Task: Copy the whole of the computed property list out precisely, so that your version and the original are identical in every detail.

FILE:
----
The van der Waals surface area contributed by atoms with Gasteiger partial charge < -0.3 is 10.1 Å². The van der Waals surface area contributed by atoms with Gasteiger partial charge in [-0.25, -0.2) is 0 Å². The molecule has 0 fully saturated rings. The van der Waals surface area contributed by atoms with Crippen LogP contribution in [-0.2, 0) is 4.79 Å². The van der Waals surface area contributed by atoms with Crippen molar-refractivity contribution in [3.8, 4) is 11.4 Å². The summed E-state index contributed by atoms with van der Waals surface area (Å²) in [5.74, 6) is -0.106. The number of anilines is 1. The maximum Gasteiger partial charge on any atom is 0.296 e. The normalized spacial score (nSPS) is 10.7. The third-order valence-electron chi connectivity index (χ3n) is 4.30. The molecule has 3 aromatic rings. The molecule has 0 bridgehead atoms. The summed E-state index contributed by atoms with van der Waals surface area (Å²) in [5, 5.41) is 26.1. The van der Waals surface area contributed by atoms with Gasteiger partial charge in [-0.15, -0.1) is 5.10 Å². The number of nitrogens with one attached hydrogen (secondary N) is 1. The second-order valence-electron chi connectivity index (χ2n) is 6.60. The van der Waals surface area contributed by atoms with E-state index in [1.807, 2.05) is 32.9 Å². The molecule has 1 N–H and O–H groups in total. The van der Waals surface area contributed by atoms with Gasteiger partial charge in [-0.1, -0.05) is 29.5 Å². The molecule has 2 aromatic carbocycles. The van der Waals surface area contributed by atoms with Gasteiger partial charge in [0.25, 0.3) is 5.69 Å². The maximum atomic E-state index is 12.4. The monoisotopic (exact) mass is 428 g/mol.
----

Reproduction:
The van der Waals surface area contributed by atoms with Gasteiger partial charge < -0.3 is 10.1 Å². The van der Waals surface area contributed by atoms with Gasteiger partial charge in [-0.25, -0.2) is 0 Å². The molecule has 0 fully saturated rings. The van der Waals surface area contributed by atoms with Crippen LogP contribution in [-0.2, 0) is 4.79 Å². The van der Waals surface area contributed by atoms with Crippen molar-refractivity contribution in [3.8, 4) is 11.4 Å². The summed E-state index contributed by atoms with van der Waals surface area (Å²) in [5.74, 6) is -0.106. The number of anilines is 1. The maximum Gasteiger partial charge on any atom is 0.296 e. The normalized spacial score (nSPS) is 10.7. The third-order valence-electron chi connectivity index (χ3n) is 4.30. The molecule has 3 aromatic rings. The molecule has 0 bridgehead atoms. The summed E-state index contributed by atoms with van der Waals surface area (Å²) in [5, 5.41) is 26.1. The van der Waals surface area contributed by atoms with Gasteiger partial charge in [-0.15, -0.1) is 5.10 Å². The number of nitrogens with one attached hydrogen (secondary N) is 1. The second-order valence-electron chi connectivity index (χ2n) is 6.60. The van der Waals surface area contributed by atoms with E-state index in [1.807, 2.05) is 32.9 Å². The molecule has 1 N–H and O–H groups in total. The van der Waals surface area contributed by atoms with Gasteiger partial charge in [-0.1, -0.05) is 29.5 Å². The molecule has 2 aromatic carbocycles. The van der Waals surface area contributed by atoms with Gasteiger partial charge in [0.25, 0.3) is 5.69 Å². The maximum atomic E-state index is 12.4. The monoisotopic (exact) mass is 428 g/mol.